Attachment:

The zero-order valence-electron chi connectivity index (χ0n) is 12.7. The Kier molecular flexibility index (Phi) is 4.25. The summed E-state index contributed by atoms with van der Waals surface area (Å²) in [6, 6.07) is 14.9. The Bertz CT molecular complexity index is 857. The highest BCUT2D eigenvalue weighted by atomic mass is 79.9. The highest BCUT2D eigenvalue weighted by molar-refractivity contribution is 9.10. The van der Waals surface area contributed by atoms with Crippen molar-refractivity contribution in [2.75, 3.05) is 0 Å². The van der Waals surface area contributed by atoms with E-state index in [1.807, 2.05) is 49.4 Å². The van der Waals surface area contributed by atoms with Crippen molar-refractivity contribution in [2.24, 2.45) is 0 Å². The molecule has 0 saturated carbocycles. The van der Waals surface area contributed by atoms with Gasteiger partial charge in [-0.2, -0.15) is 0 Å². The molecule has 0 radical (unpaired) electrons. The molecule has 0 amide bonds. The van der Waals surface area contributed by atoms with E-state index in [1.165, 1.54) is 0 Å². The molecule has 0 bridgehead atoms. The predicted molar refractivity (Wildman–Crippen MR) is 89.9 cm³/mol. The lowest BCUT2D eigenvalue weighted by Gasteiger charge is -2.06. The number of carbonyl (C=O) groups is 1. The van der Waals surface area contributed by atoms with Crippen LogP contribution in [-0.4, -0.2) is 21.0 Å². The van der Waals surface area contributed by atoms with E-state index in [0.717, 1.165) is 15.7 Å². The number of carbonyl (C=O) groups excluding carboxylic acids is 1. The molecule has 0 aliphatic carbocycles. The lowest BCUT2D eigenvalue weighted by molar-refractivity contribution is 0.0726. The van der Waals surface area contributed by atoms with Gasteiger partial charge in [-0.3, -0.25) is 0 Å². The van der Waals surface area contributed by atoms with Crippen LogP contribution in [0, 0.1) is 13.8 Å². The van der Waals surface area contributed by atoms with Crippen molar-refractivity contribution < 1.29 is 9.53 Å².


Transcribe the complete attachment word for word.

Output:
The zero-order valence-electron chi connectivity index (χ0n) is 12.7. The Kier molecular flexibility index (Phi) is 4.25. The summed E-state index contributed by atoms with van der Waals surface area (Å²) in [6, 6.07) is 14.9. The Bertz CT molecular complexity index is 857. The highest BCUT2D eigenvalue weighted by atomic mass is 79.9. The highest BCUT2D eigenvalue weighted by molar-refractivity contribution is 9.10. The van der Waals surface area contributed by atoms with Crippen molar-refractivity contribution in [2.75, 3.05) is 0 Å². The van der Waals surface area contributed by atoms with E-state index in [1.807, 2.05) is 49.4 Å². The van der Waals surface area contributed by atoms with Crippen molar-refractivity contribution in [2.24, 2.45) is 0 Å². The molecule has 0 saturated carbocycles. The van der Waals surface area contributed by atoms with Gasteiger partial charge in [-0.2, -0.15) is 0 Å². The molecule has 0 radical (unpaired) electrons. The molecule has 0 amide bonds. The van der Waals surface area contributed by atoms with E-state index in [1.165, 1.54) is 0 Å². The molecule has 0 bridgehead atoms. The predicted molar refractivity (Wildman–Crippen MR) is 89.9 cm³/mol. The lowest BCUT2D eigenvalue weighted by Gasteiger charge is -2.06. The number of carbonyl (C=O) groups is 1. The van der Waals surface area contributed by atoms with Crippen LogP contribution in [-0.4, -0.2) is 21.0 Å². The van der Waals surface area contributed by atoms with E-state index in [0.717, 1.165) is 15.7 Å². The number of carbonyl (C=O) groups excluding carboxylic acids is 1. The molecule has 0 aliphatic carbocycles. The lowest BCUT2D eigenvalue weighted by molar-refractivity contribution is 0.0726. The van der Waals surface area contributed by atoms with Gasteiger partial charge in [-0.3, -0.25) is 0 Å². The van der Waals surface area contributed by atoms with Crippen LogP contribution in [0, 0.1) is 13.8 Å². The van der Waals surface area contributed by atoms with Crippen molar-refractivity contribution < 1.29 is 9.53 Å².